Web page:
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February 1936

THE AURICULOTEMPORAL SYNDROME: With a Suggestion Regarding Therapy

Author Affiliations

New York

From the Neurological Service of Dr. Israel Strauss, the Mount Sinai Hospital.

Arch NeurPsych. 1936;35(2):357-360. doi:10.1001/archneurpsyc.1936.02260020151012

The following case of auriculotemporal syndrome is reported because of the comparative rarity of the condition and because of the interesting physiologic problem involved.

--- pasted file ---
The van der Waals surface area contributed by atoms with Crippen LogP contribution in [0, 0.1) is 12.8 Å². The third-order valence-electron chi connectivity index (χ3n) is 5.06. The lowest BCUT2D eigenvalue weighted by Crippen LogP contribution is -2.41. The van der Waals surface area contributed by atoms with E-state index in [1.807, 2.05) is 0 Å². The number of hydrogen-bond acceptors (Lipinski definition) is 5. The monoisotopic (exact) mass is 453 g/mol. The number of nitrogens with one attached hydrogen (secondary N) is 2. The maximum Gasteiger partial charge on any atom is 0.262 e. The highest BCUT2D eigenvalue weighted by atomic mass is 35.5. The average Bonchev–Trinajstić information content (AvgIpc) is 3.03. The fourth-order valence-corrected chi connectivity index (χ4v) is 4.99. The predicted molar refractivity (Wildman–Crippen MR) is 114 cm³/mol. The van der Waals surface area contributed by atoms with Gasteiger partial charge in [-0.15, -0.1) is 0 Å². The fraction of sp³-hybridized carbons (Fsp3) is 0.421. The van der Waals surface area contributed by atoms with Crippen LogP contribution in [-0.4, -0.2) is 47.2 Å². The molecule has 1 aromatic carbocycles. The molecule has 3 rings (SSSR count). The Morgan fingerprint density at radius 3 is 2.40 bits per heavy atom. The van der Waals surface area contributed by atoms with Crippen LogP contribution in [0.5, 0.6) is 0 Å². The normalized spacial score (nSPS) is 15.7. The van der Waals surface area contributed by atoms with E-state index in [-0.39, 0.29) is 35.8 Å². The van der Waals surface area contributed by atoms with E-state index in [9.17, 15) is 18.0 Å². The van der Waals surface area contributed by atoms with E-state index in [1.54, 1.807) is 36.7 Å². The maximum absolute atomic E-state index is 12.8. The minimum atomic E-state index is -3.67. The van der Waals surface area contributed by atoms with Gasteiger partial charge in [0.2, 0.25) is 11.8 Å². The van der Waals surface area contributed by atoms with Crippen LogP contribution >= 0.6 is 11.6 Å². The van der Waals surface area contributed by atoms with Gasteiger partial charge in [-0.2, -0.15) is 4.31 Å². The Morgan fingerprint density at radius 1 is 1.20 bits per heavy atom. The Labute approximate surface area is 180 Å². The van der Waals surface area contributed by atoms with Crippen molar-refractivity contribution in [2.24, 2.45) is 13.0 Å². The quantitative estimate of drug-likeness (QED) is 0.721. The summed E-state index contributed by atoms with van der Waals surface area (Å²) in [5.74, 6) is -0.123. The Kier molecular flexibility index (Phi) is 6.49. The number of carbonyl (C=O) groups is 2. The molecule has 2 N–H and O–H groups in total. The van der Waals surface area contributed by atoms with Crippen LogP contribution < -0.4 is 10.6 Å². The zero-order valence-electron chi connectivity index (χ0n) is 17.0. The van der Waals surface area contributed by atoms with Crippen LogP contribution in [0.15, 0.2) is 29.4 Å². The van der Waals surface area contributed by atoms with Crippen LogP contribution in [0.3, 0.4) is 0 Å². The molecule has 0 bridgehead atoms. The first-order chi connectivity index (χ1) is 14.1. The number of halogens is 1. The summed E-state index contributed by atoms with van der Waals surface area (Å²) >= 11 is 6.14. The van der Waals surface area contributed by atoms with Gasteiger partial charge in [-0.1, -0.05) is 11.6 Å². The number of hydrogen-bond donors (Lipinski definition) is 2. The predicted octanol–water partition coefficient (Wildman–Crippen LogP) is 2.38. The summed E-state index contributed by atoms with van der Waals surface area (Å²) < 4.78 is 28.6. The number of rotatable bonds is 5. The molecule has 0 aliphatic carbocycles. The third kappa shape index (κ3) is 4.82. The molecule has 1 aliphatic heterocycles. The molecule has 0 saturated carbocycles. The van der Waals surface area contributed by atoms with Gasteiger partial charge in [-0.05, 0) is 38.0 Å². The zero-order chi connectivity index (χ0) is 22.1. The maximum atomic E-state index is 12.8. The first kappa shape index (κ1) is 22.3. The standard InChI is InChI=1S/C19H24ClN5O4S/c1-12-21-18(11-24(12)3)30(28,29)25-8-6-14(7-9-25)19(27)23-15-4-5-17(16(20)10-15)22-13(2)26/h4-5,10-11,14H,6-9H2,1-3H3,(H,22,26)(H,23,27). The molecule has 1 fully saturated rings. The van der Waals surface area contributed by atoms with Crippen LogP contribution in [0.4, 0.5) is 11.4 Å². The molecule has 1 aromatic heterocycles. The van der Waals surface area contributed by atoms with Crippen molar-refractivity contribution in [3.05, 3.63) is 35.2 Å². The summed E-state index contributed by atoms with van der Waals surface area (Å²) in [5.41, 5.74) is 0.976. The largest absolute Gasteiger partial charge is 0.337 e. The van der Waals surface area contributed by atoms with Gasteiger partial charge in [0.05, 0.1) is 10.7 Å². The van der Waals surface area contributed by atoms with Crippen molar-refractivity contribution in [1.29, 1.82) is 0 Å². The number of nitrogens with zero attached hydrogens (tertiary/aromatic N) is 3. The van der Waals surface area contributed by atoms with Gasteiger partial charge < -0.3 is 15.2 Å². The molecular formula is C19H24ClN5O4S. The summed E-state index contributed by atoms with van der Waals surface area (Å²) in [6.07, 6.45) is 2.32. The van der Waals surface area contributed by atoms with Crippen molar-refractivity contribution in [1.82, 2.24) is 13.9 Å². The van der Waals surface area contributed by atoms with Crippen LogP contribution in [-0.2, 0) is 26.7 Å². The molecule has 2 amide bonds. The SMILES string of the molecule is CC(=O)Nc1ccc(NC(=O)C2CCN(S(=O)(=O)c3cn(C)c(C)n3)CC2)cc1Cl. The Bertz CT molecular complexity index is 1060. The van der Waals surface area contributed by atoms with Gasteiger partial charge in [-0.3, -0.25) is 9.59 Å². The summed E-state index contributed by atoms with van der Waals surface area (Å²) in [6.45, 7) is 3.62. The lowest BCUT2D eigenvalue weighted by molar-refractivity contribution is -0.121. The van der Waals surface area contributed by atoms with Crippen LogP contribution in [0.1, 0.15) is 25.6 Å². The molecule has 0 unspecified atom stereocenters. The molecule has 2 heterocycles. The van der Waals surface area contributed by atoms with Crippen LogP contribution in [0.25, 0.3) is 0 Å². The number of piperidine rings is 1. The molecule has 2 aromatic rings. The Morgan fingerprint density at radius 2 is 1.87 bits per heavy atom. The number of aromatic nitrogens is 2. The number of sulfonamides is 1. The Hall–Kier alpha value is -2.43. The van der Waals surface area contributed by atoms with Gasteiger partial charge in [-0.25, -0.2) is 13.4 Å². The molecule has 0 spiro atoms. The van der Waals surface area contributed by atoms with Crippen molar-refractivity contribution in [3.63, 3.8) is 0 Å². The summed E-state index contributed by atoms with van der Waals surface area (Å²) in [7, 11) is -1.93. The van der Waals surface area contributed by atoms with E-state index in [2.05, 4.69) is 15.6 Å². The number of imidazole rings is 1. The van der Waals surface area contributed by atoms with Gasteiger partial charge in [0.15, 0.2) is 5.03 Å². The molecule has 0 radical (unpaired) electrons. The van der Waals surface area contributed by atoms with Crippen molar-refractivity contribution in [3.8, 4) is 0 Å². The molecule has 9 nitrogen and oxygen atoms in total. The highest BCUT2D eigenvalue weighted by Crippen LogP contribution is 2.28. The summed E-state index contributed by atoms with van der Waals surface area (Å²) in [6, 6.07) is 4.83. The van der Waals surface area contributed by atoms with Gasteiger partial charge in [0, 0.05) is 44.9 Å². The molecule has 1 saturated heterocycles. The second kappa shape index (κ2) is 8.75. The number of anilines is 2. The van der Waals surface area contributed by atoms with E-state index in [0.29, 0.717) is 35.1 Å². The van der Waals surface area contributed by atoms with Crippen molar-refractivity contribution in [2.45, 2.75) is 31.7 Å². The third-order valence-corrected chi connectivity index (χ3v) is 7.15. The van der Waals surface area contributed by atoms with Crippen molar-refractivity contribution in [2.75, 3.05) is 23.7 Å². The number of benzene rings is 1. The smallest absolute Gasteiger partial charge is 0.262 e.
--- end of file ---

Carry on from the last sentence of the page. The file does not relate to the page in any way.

REPORT OF CASE  S. R., a white man aged 34, a machinist, entered the neurologic clinic in December 1933, complaining that as soon as he began to eat profuse perspiration appeared over the right side of the face. At about the age of 10 years he had noted a swelling in front of the right ear. When he was about 20, a surgeon operated on this mass, removing some soft tumor tissue. The operation was followed promptly by paralysis of the right side of the face. Also, very shortly after the operation, a fistulous opening appeared at the site of the operation, from which some fluid exuded whenever he ate. About six months after the first operation a physician applied some substance (a caustic?) to this

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